Tracks of freedom

Why should open source be limited to computer programs? The same logic could unleash a world of creative, personalized music.

Published May 20, 1999 4:00PM (EDT)

Anyone who listens to music obsessively has strong opinions. And the deeper we listen, the more likely we are to think we know -- as well as if not better than the performer -- how we would handle some element of the music differently, if only we had the power.

What if we could act on our notion that some Coltrane solo would work better if he waited eight extra bars before he came in? As the open-source movement in computer software continues to strengthen its influence, frustrated music producers everywhere may get the chance to show that they, not Puff Daddy, know best how to manipulate the mixing console.

As is usually the case in the music industry, getting this sort of power has been a lengthy struggle. If you're old enough to remember the Rolling Stones' "She's a Rainbow" before a formerly cool computer maker inserted it in a TV ad, there's a good chance that your first record player had no tone control. When your thick 45s landed on the pad, you were stuck listening to them only one way -- the way the record-player manufacturer wanted you to.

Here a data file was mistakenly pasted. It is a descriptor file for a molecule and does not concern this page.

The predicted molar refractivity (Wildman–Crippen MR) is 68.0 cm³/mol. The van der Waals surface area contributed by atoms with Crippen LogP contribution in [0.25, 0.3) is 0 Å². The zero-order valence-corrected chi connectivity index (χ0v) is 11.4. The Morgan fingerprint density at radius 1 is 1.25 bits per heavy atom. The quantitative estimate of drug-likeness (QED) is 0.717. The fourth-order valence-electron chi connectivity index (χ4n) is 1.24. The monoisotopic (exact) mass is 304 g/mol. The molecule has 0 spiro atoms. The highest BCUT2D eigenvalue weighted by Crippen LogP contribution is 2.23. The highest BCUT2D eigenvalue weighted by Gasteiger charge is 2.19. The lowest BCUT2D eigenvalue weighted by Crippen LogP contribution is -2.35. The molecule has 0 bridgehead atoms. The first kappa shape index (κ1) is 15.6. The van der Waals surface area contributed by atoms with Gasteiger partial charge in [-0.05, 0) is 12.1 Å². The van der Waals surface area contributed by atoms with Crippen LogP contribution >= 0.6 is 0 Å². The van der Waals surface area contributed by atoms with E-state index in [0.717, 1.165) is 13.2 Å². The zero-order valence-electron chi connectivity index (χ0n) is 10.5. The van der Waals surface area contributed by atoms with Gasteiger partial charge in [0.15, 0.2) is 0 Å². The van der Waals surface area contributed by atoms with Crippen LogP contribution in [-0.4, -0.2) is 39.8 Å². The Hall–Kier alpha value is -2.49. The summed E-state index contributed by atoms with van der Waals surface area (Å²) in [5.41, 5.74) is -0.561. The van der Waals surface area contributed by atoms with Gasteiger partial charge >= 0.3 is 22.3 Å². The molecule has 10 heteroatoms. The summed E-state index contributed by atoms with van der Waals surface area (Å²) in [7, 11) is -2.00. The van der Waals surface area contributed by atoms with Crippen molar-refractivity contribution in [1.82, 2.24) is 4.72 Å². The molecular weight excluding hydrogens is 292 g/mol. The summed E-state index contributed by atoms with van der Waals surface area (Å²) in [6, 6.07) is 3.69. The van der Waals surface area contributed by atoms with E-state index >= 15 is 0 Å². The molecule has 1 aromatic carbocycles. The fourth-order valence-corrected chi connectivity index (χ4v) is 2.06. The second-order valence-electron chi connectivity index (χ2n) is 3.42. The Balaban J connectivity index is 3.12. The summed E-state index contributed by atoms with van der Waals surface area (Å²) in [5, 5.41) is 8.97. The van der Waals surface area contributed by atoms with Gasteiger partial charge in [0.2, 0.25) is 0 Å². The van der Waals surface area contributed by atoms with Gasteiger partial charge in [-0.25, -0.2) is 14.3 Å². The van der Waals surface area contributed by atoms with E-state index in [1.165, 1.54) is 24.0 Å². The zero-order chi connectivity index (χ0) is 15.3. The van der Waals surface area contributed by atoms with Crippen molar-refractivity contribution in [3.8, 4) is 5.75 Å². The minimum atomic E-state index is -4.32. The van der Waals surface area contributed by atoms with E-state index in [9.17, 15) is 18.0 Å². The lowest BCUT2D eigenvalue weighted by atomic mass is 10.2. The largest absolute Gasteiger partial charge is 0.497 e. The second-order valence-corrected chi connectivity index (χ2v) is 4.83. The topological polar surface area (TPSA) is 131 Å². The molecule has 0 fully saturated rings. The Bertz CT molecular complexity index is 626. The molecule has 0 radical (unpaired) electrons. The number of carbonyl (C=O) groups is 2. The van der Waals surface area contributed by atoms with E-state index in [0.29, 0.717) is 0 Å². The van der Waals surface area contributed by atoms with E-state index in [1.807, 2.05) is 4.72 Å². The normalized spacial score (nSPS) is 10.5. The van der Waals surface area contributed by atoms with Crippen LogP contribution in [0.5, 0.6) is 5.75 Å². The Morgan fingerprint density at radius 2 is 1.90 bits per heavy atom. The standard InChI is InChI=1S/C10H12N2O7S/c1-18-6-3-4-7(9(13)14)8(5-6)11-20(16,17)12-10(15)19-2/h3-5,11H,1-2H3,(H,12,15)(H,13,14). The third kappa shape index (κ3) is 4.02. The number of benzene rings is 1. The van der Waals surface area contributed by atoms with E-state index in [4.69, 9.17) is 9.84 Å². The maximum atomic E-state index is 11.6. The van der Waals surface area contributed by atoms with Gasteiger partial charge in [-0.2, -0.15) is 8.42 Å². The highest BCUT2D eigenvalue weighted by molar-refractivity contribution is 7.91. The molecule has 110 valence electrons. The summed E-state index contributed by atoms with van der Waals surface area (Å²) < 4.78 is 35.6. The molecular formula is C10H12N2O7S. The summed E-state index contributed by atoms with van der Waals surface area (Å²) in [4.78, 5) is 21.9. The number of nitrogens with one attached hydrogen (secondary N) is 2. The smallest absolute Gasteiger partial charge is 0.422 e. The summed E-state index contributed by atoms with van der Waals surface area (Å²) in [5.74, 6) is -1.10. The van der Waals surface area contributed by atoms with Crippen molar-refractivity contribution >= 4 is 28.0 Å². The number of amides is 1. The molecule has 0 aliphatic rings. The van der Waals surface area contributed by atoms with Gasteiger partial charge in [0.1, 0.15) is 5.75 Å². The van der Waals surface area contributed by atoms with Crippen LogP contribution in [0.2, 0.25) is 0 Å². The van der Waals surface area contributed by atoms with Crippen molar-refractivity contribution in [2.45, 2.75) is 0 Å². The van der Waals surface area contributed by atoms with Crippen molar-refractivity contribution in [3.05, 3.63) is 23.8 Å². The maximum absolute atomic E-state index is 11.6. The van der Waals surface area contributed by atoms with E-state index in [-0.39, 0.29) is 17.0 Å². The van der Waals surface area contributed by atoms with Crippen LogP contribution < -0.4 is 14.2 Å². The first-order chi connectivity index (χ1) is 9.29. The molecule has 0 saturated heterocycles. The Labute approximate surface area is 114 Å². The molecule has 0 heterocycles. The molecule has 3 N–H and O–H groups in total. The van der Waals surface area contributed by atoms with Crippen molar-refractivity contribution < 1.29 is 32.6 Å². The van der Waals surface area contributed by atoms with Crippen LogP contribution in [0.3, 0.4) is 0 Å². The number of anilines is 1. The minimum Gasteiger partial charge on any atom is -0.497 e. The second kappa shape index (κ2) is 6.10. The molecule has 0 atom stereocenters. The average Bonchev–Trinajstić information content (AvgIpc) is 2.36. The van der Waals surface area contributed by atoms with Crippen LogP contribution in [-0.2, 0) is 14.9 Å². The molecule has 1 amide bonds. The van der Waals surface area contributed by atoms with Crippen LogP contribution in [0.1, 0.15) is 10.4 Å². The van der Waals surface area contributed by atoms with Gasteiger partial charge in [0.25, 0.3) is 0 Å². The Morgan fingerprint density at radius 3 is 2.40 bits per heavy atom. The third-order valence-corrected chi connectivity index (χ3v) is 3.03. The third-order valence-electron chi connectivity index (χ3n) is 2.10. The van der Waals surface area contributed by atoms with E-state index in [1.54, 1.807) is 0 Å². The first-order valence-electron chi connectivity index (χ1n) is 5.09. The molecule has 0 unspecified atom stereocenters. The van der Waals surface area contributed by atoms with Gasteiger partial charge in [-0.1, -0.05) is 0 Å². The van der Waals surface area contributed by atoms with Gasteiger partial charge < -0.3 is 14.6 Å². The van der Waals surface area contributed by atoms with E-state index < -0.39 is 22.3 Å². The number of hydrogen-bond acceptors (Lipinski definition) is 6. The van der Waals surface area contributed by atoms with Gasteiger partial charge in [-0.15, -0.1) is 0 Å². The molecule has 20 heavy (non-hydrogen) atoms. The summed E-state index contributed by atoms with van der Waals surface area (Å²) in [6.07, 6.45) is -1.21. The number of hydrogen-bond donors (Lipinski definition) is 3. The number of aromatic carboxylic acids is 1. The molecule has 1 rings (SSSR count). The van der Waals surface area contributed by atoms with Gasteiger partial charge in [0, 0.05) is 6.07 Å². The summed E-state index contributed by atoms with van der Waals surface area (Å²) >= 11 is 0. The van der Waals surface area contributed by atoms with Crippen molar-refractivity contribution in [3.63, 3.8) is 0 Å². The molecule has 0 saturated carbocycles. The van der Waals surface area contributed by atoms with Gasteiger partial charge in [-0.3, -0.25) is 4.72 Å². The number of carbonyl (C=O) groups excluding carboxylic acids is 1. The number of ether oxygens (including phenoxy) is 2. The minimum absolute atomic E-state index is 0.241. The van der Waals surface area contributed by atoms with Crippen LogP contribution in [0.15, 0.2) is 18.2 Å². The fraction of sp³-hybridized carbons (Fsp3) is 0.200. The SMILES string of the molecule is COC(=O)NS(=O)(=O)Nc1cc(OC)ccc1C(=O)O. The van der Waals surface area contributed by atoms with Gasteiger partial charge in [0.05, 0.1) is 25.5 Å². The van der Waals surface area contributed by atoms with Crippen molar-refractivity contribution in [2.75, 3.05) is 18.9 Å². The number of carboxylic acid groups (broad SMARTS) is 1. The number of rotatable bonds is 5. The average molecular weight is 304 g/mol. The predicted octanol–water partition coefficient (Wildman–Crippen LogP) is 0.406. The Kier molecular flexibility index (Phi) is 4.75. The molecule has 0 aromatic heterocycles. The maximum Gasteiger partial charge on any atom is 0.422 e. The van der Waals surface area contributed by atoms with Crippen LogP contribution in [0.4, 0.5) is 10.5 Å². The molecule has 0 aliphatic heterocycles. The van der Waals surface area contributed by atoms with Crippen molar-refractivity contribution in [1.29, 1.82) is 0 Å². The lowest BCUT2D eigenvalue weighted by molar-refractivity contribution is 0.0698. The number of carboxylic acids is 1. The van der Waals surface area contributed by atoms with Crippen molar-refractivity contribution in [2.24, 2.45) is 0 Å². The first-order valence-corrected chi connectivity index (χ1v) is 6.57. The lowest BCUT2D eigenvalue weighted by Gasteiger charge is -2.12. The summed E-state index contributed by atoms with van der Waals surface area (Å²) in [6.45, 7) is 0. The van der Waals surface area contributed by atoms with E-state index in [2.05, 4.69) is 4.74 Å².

Over time, record-player manufacturers have gradually given their customers more and more control over what they heard: first volume, then tone, then separation. Today's CD players let you choose what songs you want to listen to, in which order, and in which of many preset surround-sound settings. Recordable CD players take that even further.

This is much better than having no tone knob, but you still have to listen to the music pretty much the way it was recorded. Unlike printed material, you can't annotate it easily. If you're a big John Entwistle fan, for example, you can turn the bass all the way up and the treble all the way down when you listen to the Who, but that's not the most pleasant listening experience. What if you want your copy of a song to be yours alone, different from all others?